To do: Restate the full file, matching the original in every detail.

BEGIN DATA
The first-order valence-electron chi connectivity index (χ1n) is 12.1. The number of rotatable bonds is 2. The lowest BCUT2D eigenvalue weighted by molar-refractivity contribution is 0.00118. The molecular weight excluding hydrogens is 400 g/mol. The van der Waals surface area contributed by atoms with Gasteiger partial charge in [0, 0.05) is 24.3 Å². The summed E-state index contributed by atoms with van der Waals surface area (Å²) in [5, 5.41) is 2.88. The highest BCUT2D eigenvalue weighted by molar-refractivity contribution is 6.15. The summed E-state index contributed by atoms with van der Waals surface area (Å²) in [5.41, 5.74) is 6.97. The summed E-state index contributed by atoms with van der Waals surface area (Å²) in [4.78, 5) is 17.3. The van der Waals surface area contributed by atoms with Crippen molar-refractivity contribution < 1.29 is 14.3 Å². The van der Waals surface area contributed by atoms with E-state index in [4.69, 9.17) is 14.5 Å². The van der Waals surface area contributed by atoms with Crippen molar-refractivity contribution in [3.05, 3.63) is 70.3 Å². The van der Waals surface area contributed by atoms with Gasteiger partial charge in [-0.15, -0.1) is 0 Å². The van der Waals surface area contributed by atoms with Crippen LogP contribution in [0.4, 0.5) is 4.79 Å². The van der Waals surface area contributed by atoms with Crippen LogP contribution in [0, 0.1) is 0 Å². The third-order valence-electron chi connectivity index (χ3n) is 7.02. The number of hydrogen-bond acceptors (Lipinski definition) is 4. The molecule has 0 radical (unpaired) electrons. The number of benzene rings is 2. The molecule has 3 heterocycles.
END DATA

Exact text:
The first-order valence-electron chi connectivity index (χ1n) is 12.1. The number of rotatable bonds is 2. The lowest BCUT2D eigenvalue weighted by molar-refractivity contribution is 0.00118. The molecular weight excluding hydrogens is 400 g/mol. The van der Waals surface area contributed by atoms with Gasteiger partial charge in [0, 0.05) is 24.3 Å². The summed E-state index contributed by atoms with van der Waals surface area (Å²) in [5, 5.41) is 2.88. The highest BCUT2D eigenvalue weighted by molar-refractivity contribution is 6.15. The summed E-state index contributed by atoms with van der Waals surface area (Å²) in [5.41, 5.74) is 6.97. The summed E-state index contributed by atoms with van der Waals surface area (Å²) in [4.78, 5) is 17.3. The van der Waals surface area contributed by atoms with Crippen molar-refractivity contribution < 1.29 is 14.3 Å². The van der Waals surface area contributed by atoms with E-state index in [4.69, 9.17) is 14.5 Å². The van der Waals surface area contributed by atoms with Crippen molar-refractivity contribution in [3.05, 3.63) is 70.3 Å². The van der Waals surface area contributed by atoms with Gasteiger partial charge in [-0.15, -0.1) is 0 Å². The van der Waals surface area contributed by atoms with Crippen LogP contribution in [0.4, 0.5) is 4.79 Å². The van der Waals surface area contributed by atoms with Crippen LogP contribution in [0, 0.1) is 0 Å². The third-order valence-electron chi connectivity index (χ3n) is 7.02. The number of hydrogen-bond acceptors (Lipinski definition) is 4. The molecule has 0 radical (unpaired) electrons. The number of benzene rings is 2. The molecule has 3 heterocycles.